By its nature the dark universe is invisible, so Euclid’s instruments will map it indirectly by observing the distribution of billions of galaxies over a huge area: 40 per cent of the sky. They will see galaxies as far away as 10 billion light years, equivalent to looking back 10 billion years.
The distribution of galaxies through space and over time should enable scientists to calculate where the unseen dark matter is, from its gravitational effects. The favoured theory is that most dark matter consists of “weakly interacting massive particles”; these “Wimps” pass through ordinary matter as if it was not there, which has so far made direct detection impossible.
Dark energy, an unknown property of empty space that is driving everything apart at an accelerating pace, is more of a challenge. Astrophysicists hope to gain more insight from the changing expansion rate of the universe over billions of years.
The European Space Agency has chosen contractors Thales and Astrium, Nasa has joined as a minority participant, and university teams are beginning work on the Euclid’s instruments.
The new golden age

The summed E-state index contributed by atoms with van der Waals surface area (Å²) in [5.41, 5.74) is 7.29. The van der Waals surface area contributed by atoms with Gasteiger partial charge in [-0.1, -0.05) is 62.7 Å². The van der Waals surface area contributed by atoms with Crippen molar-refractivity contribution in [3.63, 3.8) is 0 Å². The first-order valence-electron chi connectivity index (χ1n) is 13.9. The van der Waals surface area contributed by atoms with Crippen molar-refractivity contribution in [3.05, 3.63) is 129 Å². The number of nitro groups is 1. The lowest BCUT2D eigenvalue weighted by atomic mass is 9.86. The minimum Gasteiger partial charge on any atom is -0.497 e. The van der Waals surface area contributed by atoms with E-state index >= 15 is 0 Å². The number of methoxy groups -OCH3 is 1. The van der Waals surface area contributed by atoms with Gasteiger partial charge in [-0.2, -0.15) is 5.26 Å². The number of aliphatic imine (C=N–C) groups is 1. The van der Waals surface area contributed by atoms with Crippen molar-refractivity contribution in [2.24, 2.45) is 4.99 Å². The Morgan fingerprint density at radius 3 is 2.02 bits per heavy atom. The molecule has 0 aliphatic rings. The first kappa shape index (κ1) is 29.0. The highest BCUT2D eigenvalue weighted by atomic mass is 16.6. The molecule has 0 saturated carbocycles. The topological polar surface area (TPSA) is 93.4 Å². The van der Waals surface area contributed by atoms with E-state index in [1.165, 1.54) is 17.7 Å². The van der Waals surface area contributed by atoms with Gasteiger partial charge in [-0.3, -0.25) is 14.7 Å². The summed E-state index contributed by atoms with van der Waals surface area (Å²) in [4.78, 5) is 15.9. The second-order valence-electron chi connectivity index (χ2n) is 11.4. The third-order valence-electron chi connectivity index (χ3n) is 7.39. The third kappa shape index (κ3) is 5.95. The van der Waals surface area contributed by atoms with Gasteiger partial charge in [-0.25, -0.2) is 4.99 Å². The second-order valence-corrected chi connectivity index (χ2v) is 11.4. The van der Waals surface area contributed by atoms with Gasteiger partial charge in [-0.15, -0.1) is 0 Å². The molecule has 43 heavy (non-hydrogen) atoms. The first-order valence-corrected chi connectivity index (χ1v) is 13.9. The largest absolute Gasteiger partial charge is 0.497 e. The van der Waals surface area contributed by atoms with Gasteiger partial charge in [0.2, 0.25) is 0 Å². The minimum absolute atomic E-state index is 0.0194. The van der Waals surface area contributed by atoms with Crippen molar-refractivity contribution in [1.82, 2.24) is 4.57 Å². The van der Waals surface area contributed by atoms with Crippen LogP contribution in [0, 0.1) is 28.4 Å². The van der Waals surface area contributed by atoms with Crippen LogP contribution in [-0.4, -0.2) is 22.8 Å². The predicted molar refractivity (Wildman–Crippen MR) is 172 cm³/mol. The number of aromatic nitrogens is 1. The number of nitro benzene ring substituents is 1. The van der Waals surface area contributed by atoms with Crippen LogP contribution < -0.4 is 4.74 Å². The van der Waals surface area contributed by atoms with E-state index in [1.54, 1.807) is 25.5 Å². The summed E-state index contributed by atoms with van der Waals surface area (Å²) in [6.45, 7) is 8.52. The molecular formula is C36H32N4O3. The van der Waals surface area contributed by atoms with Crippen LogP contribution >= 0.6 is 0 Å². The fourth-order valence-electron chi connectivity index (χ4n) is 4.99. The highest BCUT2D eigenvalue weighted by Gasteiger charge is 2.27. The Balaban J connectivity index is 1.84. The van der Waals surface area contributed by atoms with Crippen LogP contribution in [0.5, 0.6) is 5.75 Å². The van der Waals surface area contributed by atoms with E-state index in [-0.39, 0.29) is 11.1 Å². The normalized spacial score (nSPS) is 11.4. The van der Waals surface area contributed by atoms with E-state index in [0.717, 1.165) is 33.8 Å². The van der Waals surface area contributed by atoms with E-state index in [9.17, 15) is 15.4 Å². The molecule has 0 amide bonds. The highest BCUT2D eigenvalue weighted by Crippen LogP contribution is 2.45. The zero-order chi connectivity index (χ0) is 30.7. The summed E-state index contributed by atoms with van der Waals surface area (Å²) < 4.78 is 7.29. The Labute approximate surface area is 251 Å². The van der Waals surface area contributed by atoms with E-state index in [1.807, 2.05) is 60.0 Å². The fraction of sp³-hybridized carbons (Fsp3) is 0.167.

Encouraging news from a large Danish study of the changing mental performance of people in their nineties. Nonagenarians now are markedly superior in their cognitive skills to their counterparts a decade ago.
Kaare Christensen and colleagues studied 3,800 people in two groups through extensive physical and cognitive testing and interviews. The first cohort of 2,262 people was born in 1905 and assessed in 1998 at the age of 93. The second was born in 1915 and tested in 2010, aged 95.
People born in 1915 performed better than members of the 1905 cohort in tests of cognitive ability and activities of daily living, even though they were two years older when tested. The research is published in The Lancet.
Although average educational attainment was slightly higher in the 1915 cohort, the authors say their superior performance is unlikely to be attributable to improved education.
“Even after adjusting for the increase in education … the 1915 cohort still performed better in the cognitive measures, which suggests that changes in other factors such as nutrition, burden of infectious disease, work environment, intellectual stimulation and general living conditions also play an important part in the improvement of cognitive functioning,” they say.
“The study challenges speculations that the improving longevity is the result of the survival of very frail and disabled elderly people,” adds Christensen.
Copyright The Financial Times Limited 2016. You may share using our article tools.
Please don't cut articles from FT.com and redistribute by email or post to the web.